SAN DIEGO (CN) – A deported U.S. Marine veteran returned to the U.S. Thursday after 15 years in Mexico thanks to an official pardon by Gov. Jerry Brown, prompting the reinstatement of the man’s green card.
Marco Chavez, 47, is the first deported veteran to regain permanent residency status after receiving a governor’s pardon. Activists and organizers with Honorably Discharged, Dishonorably Deported hope his case can be emulated across the country to bring home the 323 deported veterans currently living in 42 countries.
Chavez crossed the pedestrian entrance at the San Ysidro Port of Entry in San Diego Thursday and was greeted by supporters holding American flags and signs reading, “Welcome Home” and “Support, Not Deport.” Chavez immediately hugged and thanked former state assemblyman Nathan Fletcher, also a veteran, who is putting pressure on Congress to reinstate residency status for all deported veterans.
“We’re here today because we believe those that took an oath and were willing to give their life for our country with the promise of citizenship deserve to have that promise fulfilled,” Fletcher said.
“Fifteen years after being deported, a man who came to this country as a child, who loved this country, who committed to this country, a man who served honorably in the United States Marine Corps, is finally home.”
Chavez told reporters he wants to find a job immediately and move closer to his son.
“I’m very excited, I’m in disbelief. I didn’t believe it until now,” Chavez said, holding up his permanent residency paperwork.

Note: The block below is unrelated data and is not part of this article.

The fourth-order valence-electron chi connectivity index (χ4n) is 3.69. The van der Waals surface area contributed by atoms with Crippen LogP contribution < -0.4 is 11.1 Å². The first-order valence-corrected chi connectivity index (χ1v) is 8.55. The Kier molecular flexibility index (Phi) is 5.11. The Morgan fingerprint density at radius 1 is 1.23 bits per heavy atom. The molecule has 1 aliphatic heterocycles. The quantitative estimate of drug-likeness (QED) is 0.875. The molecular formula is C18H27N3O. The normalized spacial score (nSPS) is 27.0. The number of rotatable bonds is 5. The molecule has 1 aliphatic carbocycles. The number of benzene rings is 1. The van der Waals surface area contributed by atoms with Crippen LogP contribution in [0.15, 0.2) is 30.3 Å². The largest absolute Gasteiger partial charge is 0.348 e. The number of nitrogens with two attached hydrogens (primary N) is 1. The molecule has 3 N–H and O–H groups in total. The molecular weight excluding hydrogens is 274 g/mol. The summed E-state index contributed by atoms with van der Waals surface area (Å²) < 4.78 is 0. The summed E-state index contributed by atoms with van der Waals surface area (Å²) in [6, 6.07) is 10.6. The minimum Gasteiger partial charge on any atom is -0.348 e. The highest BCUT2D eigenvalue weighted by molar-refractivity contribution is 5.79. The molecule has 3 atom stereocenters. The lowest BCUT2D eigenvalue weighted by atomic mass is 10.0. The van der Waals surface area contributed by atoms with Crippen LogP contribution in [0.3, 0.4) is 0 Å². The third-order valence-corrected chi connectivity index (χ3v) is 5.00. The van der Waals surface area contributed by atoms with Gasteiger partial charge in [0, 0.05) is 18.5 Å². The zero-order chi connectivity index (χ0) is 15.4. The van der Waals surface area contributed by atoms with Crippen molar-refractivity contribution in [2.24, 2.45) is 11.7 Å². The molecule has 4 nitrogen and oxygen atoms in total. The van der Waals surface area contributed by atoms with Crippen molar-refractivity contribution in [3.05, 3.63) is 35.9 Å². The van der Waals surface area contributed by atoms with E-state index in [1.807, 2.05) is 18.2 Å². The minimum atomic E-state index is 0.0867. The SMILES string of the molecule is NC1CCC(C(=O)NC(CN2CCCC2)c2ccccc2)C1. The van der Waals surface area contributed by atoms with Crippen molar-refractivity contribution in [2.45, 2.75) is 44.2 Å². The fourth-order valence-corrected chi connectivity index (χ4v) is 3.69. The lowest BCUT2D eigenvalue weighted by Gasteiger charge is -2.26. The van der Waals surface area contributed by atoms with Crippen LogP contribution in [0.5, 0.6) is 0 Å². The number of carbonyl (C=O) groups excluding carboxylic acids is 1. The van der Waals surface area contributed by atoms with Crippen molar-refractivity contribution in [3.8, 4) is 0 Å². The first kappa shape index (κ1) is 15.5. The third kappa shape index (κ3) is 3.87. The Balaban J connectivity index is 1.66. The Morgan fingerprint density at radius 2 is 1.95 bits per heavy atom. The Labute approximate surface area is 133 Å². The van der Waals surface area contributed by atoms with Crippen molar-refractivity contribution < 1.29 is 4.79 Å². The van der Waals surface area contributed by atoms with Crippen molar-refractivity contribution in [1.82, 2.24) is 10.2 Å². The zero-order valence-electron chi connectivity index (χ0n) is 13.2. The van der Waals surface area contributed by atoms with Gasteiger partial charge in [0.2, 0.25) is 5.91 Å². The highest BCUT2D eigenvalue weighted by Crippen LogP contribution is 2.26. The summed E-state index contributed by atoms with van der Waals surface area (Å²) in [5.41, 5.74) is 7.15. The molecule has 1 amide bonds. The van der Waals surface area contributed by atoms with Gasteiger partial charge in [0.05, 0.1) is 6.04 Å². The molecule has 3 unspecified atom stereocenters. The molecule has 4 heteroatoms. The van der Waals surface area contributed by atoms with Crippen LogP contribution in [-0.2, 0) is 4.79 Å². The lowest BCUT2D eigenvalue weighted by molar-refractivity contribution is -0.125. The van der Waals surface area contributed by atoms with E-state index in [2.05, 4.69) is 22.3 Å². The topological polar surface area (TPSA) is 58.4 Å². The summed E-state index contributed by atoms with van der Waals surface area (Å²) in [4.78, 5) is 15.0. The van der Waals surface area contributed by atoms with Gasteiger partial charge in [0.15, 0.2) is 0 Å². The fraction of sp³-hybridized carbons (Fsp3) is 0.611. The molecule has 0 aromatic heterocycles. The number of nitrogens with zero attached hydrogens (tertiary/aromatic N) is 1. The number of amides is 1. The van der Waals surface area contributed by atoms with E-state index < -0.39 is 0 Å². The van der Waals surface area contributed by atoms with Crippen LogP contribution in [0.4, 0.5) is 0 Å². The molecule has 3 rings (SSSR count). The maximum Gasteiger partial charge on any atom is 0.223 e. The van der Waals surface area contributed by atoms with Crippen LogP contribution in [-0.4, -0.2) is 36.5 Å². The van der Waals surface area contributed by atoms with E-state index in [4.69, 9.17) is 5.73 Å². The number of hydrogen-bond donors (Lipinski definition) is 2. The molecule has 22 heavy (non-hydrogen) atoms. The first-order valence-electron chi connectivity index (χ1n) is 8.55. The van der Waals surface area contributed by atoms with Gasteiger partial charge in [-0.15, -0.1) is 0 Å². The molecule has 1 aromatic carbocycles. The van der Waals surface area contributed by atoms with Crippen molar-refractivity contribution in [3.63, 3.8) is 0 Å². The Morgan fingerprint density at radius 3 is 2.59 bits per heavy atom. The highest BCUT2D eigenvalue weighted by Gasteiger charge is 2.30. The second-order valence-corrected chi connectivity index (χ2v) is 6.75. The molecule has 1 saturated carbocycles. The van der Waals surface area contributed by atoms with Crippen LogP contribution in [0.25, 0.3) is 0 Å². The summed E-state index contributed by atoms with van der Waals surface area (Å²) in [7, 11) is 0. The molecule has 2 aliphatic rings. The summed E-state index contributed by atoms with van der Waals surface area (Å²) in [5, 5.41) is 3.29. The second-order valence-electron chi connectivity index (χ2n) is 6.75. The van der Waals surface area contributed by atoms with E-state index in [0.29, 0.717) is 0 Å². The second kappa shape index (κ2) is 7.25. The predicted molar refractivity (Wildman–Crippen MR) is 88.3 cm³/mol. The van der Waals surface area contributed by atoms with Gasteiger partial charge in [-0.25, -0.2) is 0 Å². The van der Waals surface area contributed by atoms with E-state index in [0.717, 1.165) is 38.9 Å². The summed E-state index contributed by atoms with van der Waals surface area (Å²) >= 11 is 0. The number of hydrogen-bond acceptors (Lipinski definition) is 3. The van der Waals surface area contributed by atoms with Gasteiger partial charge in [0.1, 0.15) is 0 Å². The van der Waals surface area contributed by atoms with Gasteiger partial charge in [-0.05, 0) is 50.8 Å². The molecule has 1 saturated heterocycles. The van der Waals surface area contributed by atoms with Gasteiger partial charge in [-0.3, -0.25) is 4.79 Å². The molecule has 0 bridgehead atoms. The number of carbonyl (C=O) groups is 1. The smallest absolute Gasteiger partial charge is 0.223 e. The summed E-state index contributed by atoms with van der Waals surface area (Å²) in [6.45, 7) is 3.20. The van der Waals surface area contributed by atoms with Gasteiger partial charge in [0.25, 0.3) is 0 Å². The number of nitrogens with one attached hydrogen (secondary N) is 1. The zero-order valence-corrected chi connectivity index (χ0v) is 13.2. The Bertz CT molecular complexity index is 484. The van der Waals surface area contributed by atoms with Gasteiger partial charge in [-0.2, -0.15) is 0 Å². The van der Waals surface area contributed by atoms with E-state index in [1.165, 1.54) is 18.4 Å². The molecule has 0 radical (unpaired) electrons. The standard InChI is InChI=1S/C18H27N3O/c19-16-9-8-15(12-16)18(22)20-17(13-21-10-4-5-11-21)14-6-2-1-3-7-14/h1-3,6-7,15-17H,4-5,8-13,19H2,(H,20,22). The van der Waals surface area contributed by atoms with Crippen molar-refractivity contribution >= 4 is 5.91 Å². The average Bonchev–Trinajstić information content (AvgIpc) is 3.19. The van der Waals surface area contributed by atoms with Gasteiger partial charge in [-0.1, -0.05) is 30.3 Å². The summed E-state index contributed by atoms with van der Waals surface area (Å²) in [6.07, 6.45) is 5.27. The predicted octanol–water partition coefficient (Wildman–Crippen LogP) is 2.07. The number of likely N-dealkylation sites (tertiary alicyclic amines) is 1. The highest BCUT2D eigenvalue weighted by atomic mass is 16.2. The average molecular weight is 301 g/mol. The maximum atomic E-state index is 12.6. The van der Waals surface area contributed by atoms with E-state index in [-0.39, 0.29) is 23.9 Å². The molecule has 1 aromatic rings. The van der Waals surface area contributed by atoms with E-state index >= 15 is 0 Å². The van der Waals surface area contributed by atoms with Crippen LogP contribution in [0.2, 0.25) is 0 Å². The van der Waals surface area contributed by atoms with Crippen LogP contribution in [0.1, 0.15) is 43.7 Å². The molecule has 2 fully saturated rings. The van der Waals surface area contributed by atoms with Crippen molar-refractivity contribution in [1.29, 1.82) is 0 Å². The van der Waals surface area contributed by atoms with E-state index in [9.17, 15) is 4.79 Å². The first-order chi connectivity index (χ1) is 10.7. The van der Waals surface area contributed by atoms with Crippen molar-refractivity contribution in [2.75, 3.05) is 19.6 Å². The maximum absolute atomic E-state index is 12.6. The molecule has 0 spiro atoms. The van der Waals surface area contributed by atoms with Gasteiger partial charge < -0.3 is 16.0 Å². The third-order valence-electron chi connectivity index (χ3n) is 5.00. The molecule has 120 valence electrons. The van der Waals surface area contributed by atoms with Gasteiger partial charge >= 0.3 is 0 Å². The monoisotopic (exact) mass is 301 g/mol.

“It’s good they can use me as an example to open the door for other veterans to come back,” he added.
Chavez, who was deported to Mexico in 2002 after being convicted of a felony for animal abuse, was brought to California as an infant. As an adult, he served four years in the Marine Corps. When Chavez received an Easter pardon by Brown this year, his attorneys petitioned the San Diego Immigration Court to reopen his case and terminate his removal proceedings. The court found the pardon entitled him to return to the United States. Fletcher said without Brown’s pardon, Chavez would not have been able to come back to the U.S.
Fletcher added that advocates are also working to bring home other deported veterans including Hector Barajas, founder of the Deported Veterans Support House in Tijuana, Mexico. Brown also granted Barajas an Easter pardon, but his naturalization application has not been timely processed. According to his attorneys at the American Civil Liberties Union and Latham & Watkins, the delay in processing his application violates the Administrative Procedures Act.
Heidi Martinez, a spokeswoman for Honorably Discharged, Dishonorably Deported said in an interview the group is requesting Brown issue a Christmas pardon to another deported veteran. She explained that while all service members must be legal permanent residents to serve, recruiters mislead them by telling them they will automatically become citizens following their service. In actuality, she said the military does not help them file for naturalization even though most deported veterans believed they were citizens.